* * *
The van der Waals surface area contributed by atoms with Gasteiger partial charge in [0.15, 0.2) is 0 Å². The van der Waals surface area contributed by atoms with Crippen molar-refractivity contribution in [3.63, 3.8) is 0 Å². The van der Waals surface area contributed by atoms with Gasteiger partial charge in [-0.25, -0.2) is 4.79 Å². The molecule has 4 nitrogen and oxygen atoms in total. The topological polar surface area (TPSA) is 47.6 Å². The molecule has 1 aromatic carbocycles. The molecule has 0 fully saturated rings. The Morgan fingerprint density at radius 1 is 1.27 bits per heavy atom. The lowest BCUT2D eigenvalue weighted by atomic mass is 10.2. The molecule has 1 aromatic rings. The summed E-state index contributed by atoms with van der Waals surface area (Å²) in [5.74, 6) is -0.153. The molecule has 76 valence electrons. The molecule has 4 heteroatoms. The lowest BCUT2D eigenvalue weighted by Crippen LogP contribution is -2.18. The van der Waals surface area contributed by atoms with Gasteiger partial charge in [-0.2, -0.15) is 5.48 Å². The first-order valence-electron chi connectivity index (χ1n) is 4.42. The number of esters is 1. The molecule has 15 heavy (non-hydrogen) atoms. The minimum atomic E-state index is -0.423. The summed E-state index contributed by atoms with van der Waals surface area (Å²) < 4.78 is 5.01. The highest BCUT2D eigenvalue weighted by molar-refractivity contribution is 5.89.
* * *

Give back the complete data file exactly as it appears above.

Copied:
The van der Waals surface area contributed by atoms with Gasteiger partial charge in [0.15, 0.2) is 0 Å². The van der Waals surface area contributed by atoms with Crippen molar-refractivity contribution in [3.63, 3.8) is 0 Å². The van der Waals surface area contributed by atoms with Gasteiger partial charge in [-0.25, -0.2) is 4.79 Å². The molecule has 4 nitrogen and oxygen atoms in total. The topological polar surface area (TPSA) is 47.6 Å². The molecule has 1 aromatic carbocycles. The molecule has 0 fully saturated rings. The Morgan fingerprint density at radius 1 is 1.27 bits per heavy atom. The lowest BCUT2D eigenvalue weighted by atomic mass is 10.2. The molecule has 1 aromatic rings. The summed E-state index contributed by atoms with van der Waals surface area (Å²) in [5.74, 6) is -0.153. The molecule has 76 valence electrons. The molecule has 4 heteroatoms. The lowest BCUT2D eigenvalue weighted by Crippen LogP contribution is -2.18. The van der Waals surface area contributed by atoms with Gasteiger partial charge in [-0.2, -0.15) is 5.48 Å². The first-order valence-electron chi connectivity index (χ1n) is 4.42. The number of esters is 1. The molecule has 15 heavy (non-hydrogen) atoms. The minimum atomic E-state index is -0.423. The summed E-state index contributed by atoms with van der Waals surface area (Å²) < 4.78 is 5.01. The highest BCUT2D eigenvalue weighted by molar-refractivity contribution is 5.89.